The wash up part 3 (or, the Census, part 2)

I posted some thoughts about the Census in mid-August when we got back home.  There have been some recent developments on this yarn which bear recording so here is another post.

First up I will say that I worked for ABS for 30 years, of which the last 10 were in the Census area and I then put in another 5 years on Census work with other statistical organisations.  I recognise that things have changed at the detailed level since I left ABS in 2001but the issue of concern to me at present - response rate in rural residential areas - should not have been affected by those changes.

What happened

We were away from home on Census night so filled in the Census form at Rockhampton QLD and posted it back at the first post box we saw thereafter (Boggabilla, about 800km South in NSW).  I had removed our mail box while we were away, to prevent junk mail being dumped therein).  A few days after returning I found a Census form in the replaced mail box, but no way of showing that our house was unoccupied on Census night. I recycled the form.  A week later I was taking the recycling bin up and met a puzzled looking Census dude: I now realise he was working out why there were now 3 letter boxes where there had been 2!  I explained the situation and he drove off.

When delivering our Community Newsletter last weekend, about 3.5 weeks after Census day, I found that 15% of letter boxes were clogged with Census forms. In some cases an accompanying letter marked in red "Final Notice" was visible so they clearly weren't the original forms that had been uncollected by the residents for 3 weeks.  (There may have been other forms inside bigger letter boxes so 15% non response is the minimum.)

I wondered if the ABS had changed procedures so that dropping the form, and all subsequent reminders, in the letter box was the new process.  So I checked with ABS and have been told the Collector should have visited the house for delivery and as the call back.  So it seems we are looking at a Collector who didn't follow the rules.

I have spoken to or had online contact with a few other people in this area, other parts of Carwoola and some in Wamboin and the Flat and the picture seems to vary.  In my Collection District (CD) no one got visited.  Some people in other CDs got visited but quite a few didn't.

What should have happened

In our more sparsely settled area the Collector should have visited the house, and if someone was there, noted down some details about likely number of occupants on Census night and left a form.  (In the past they would have made two tries to deliver the form before Census night.)

  • If people filled in the form on line they would have got a receipt number and the collector would be told which houses had completed.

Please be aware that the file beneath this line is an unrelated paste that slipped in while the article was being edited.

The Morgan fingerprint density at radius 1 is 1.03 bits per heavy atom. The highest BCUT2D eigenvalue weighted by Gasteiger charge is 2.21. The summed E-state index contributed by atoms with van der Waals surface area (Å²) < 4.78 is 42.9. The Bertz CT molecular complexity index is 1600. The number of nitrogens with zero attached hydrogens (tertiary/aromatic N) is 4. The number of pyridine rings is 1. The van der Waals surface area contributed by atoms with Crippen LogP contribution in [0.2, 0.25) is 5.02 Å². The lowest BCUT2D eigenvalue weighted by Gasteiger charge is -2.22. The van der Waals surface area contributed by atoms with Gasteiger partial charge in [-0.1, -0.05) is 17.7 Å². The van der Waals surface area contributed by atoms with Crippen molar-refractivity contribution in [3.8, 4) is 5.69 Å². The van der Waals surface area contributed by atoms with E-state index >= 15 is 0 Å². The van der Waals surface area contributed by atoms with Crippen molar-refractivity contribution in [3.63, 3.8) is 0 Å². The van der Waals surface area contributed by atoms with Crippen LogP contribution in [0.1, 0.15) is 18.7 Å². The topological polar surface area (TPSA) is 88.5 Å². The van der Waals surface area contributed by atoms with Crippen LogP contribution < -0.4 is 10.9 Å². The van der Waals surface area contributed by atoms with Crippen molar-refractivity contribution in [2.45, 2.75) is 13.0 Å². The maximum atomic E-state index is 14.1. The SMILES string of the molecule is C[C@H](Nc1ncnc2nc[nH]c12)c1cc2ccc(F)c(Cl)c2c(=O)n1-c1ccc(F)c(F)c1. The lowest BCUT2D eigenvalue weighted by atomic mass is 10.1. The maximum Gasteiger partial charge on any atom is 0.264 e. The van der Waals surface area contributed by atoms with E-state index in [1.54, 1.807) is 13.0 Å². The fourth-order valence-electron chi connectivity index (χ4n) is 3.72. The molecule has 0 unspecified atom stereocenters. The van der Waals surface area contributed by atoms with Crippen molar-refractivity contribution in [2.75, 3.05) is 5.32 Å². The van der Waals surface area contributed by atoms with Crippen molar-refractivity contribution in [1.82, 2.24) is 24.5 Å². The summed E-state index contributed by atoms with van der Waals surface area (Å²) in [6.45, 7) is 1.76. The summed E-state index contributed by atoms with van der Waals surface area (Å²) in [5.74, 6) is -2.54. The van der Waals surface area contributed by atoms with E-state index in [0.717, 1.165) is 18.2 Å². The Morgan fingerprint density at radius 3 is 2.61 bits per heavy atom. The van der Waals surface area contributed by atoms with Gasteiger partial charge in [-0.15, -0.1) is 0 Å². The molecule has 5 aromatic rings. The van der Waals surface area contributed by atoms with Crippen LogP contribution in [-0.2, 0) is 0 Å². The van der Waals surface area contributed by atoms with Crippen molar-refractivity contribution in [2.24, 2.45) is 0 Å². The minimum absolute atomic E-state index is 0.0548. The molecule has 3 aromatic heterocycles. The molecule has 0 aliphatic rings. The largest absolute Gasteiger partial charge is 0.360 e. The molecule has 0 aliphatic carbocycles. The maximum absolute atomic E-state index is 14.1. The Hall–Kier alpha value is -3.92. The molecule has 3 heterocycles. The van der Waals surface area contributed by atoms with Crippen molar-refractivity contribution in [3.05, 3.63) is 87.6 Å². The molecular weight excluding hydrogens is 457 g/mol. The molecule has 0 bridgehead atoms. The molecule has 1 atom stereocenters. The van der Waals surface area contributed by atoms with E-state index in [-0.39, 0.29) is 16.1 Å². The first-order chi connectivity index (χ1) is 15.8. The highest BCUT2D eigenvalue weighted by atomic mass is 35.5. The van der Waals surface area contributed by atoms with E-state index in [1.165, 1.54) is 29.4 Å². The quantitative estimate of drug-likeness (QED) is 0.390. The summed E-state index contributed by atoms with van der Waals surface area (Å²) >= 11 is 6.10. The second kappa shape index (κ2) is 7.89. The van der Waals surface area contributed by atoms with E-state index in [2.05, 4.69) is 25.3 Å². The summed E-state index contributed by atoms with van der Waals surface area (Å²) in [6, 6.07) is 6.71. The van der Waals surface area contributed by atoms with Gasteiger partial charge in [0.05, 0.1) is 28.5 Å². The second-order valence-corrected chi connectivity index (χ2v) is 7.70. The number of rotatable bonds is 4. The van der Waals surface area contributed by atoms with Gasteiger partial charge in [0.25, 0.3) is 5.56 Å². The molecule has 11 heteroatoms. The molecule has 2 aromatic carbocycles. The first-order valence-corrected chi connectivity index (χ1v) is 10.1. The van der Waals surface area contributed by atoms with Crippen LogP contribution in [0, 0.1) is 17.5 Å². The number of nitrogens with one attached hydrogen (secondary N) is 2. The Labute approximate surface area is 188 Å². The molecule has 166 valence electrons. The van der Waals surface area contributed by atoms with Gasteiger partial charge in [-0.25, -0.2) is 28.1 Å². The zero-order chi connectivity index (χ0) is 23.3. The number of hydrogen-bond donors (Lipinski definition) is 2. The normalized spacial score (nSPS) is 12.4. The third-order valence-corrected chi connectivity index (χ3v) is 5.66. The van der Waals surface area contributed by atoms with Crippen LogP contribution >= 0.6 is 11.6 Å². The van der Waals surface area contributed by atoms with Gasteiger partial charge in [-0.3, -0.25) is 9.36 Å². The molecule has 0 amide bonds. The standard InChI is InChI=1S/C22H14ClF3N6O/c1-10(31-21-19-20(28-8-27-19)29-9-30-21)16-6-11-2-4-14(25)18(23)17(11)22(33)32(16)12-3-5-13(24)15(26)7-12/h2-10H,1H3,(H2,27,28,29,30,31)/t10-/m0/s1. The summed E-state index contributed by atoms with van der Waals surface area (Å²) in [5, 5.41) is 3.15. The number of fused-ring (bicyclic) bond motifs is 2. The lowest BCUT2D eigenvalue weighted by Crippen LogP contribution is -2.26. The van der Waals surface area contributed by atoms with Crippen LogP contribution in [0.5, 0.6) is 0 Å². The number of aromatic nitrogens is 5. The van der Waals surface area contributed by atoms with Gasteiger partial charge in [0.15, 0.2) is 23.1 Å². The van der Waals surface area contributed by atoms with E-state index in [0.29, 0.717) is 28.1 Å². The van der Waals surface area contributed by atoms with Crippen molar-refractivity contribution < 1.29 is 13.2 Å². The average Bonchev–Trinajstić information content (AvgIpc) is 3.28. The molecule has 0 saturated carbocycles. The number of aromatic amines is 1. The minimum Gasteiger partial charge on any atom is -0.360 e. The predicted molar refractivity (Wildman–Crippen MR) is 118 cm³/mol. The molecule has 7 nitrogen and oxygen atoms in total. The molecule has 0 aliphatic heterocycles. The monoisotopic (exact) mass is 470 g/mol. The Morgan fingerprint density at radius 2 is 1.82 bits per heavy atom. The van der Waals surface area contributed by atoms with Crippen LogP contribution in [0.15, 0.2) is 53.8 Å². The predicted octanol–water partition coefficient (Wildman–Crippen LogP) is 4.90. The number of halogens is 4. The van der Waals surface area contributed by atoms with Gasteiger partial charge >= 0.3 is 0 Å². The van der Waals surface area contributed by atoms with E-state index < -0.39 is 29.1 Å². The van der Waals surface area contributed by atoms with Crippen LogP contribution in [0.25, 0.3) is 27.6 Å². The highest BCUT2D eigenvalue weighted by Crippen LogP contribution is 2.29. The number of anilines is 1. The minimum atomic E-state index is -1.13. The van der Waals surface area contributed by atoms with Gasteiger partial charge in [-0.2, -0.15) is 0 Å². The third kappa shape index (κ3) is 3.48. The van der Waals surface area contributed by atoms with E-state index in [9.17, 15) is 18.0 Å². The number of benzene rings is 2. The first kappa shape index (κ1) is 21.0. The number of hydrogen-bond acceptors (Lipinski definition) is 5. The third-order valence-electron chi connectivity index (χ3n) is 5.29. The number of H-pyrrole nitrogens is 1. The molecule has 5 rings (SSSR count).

• If people completed the form offline the bar code on the form would be scanned on receipt and again the collector would be told which houses had completed.  (Note that in our case that would be the collector for a caravan park near Rockhampton.)
The Collector would then make reminder visits to those households which hadn't submitted the form.

In the big cities the codes for online completion were mailed out and the Collectors only contacted those who hadn't completed the form online.

Why the difference: because it is known that Australia Post mailing lists for areas outside major urban areas don't cover all dwellings as (eg people have city mail boxes near their work).  So clearly a Census of mail boxes doesn't work.

In the past, part of a Collector's pay was based upon the number of forms they collected: a great incentive to get as many as possible.  I have no idea what the arrangement is now.

The importance of Collector contact

I noted above that the Collector gets some details (eg dwelling vacant on Census night).  They would also ascertain if there was more than one dwelling (eg house plus granny flat) on the block and should notice any dwellings that don't have a letter box (eg ours).

It also allows the Collector to explain the importance of completing the form and makes it a more sociable thing to do.

In all my work on Censuses the crucial aspect of a mail out/mail back Census (or delivery/mail back) is the intensive follow-up phase when a human being being comes to pick up the form (or at least to remind you to complete it and mail it back).  This has been the total failure in our area.

I suspect that the main reason there were so many forms still outstanding in this area last weekend was that there was no personal contact with the Collector, particularly after Census night.  (Possibly the problems on line on Census night had some impact, but at least people out here - unlike in Canberra - had a hard copy form as a fall back.)

Where does this end up?

It depends upon the extent to which our area is typical.  

My initial concern was that we just had a Collector who didn't follow the rules.  This would mean that our area would be underrepresented in any resource allocation - of which there are a lot - based on Census results. That led to me sending round an exhortation for people in this area to complete forms.

However it now seems that the problem is more widespread so it could have implications across the whole country.


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